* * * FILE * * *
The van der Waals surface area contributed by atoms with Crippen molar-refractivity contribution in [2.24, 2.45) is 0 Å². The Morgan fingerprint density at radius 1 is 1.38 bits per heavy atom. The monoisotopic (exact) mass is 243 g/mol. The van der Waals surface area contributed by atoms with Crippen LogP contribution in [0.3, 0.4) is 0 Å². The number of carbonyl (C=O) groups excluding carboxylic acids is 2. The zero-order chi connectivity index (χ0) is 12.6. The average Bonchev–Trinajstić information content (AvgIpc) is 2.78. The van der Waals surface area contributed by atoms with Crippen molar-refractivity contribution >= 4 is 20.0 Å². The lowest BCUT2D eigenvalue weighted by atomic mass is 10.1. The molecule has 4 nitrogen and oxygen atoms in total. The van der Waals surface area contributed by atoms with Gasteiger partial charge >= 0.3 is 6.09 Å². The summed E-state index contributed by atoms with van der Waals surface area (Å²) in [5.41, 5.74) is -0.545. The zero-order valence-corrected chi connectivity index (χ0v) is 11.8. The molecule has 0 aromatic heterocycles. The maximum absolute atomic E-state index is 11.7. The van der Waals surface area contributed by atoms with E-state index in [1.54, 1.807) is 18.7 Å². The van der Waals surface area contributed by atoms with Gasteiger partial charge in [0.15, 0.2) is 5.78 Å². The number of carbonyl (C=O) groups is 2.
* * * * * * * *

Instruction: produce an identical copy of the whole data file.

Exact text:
The van der Waals surface area contributed by atoms with Crippen molar-refractivity contribution in [2.24, 2.45) is 0 Å². The Morgan fingerprint density at radius 1 is 1.38 bits per heavy atom. The monoisotopic (exact) mass is 243 g/mol. The van der Waals surface area contributed by atoms with Crippen LogP contribution in [0.3, 0.4) is 0 Å². The number of carbonyl (C=O) groups excluding carboxylic acids is 2. The zero-order chi connectivity index (χ0) is 12.6. The average Bonchev–Trinajstić information content (AvgIpc) is 2.78. The van der Waals surface area contributed by atoms with Crippen molar-refractivity contribution >= 4 is 20.0 Å². The lowest BCUT2D eigenvalue weighted by atomic mass is 10.1. The molecule has 4 nitrogen and oxygen atoms in total. The van der Waals surface area contributed by atoms with Gasteiger partial charge >= 0.3 is 6.09 Å². The summed E-state index contributed by atoms with van der Waals surface area (Å²) in [5.41, 5.74) is -0.545. The zero-order valence-corrected chi connectivity index (χ0v) is 11.8. The molecule has 0 aromatic heterocycles. The maximum absolute atomic E-state index is 11.7. The van der Waals surface area contributed by atoms with E-state index in [1.54, 1.807) is 18.7 Å². The van der Waals surface area contributed by atoms with Gasteiger partial charge in [0.15, 0.2) is 5.78 Å². The number of carbonyl (C=O) groups is 2.